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Facebook will lose 80pc of users by 2017, say Princeton University researchers

Social network will lose 80 per cent of users by 2017, say researchers at Princeton University

PUBLISHED : Friday, 24 January, 2014, 12:08am
UPDATED : Friday, 24 January, 2014, 3:23am
 

Facebook has spread like an infectious disease but we are slowly becoming immune to its attractions, and the platform will be largely abandoned by 2017, say researchers at Princeton University in America.

The forecast of Facebook's impending doom was made by comparing the growth curve of epidemics to those of online social networks. Scientists argue that, like bubonic plague, Facebook will eventually die out.

The social network, which celebrates its 10th birthday on February 4, has survived longer than rivals such as Myspace and Bebo, but the Princeton forecast says it will lose 80 per cent of its peak user base within the next three years.

John Cannarella and Joshua Spechler, of the university's mechanical and aerospace engineering department, based their prediction on the number of times Facebook is typed into Google. Google Trends charts show Facebook searches peaked in December 2012 and have since begun to trail off.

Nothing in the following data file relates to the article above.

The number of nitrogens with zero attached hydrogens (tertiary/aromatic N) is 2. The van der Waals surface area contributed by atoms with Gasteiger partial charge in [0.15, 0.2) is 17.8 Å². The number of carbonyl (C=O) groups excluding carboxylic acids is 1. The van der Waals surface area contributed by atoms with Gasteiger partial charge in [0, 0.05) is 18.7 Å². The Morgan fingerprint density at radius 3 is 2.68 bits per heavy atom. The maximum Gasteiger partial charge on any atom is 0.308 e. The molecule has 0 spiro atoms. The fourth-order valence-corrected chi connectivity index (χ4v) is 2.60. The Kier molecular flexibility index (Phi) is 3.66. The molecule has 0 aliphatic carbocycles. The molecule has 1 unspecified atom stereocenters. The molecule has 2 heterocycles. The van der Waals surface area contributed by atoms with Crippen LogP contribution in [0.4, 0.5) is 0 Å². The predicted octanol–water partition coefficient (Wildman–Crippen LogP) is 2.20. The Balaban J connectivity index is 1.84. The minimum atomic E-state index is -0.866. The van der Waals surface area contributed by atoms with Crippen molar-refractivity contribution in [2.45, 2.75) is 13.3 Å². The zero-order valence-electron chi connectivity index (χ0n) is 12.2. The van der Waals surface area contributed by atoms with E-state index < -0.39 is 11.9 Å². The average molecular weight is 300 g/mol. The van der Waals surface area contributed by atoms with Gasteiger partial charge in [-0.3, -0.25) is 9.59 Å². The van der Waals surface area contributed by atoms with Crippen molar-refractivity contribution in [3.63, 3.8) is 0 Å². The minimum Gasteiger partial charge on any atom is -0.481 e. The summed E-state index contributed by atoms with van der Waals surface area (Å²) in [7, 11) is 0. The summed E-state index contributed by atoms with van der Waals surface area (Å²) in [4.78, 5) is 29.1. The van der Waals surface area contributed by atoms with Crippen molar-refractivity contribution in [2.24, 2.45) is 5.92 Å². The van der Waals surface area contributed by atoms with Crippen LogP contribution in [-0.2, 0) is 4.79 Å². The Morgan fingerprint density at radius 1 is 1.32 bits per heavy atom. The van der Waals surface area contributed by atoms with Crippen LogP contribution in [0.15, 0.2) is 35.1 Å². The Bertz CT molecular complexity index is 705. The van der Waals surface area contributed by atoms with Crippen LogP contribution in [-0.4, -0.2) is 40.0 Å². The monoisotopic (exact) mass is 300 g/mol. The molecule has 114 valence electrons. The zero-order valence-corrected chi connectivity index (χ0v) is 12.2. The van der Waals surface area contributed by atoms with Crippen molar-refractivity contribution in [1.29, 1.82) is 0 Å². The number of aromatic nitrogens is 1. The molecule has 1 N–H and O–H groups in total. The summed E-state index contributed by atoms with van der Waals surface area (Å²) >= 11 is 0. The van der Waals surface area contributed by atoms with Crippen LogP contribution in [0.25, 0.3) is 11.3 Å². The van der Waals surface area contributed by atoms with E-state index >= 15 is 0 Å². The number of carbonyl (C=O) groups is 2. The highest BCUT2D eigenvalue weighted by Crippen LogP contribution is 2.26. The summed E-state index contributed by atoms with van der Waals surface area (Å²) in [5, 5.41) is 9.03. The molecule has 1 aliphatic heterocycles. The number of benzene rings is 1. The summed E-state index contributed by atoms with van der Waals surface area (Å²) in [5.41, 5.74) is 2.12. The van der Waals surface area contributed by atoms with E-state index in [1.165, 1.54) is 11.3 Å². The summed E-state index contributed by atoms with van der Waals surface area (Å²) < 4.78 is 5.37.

"Ideas, like diseases, have been shown to spread infectiously between people before eventually dying out, and have been successfully described with epidemiological models," the authors claim in a paper. "Ideas are spread through communicative contact between different people who share ideas with each other. Idea manifesters ultimately lose interest with the idea and no longer manifest the idea, which can be thought of as the gain of 'immunity' to the idea."

Facebook reported nearly 1.2 billion monthly active users in October. While desktop traffic to its websites has indeed been falling, this is at least in part due to the fact that many people now only access the network via their mobile phones. This could explain the drop in Google searches - those looking to log on are no longer doing so by typing the word Facebook into Google.

Cannarella and Spechler used what is known as the SIR (susceptible, infected, recovered) model of disease, which creates equations to map the spread and recovery of epidemics. They tested various equations against the lifespan of Myspace, before applying them to Facebook. Myspace was founded in 2003 and reached its peak in 2007 with 300 million registered users, before falling out of use by 2011.

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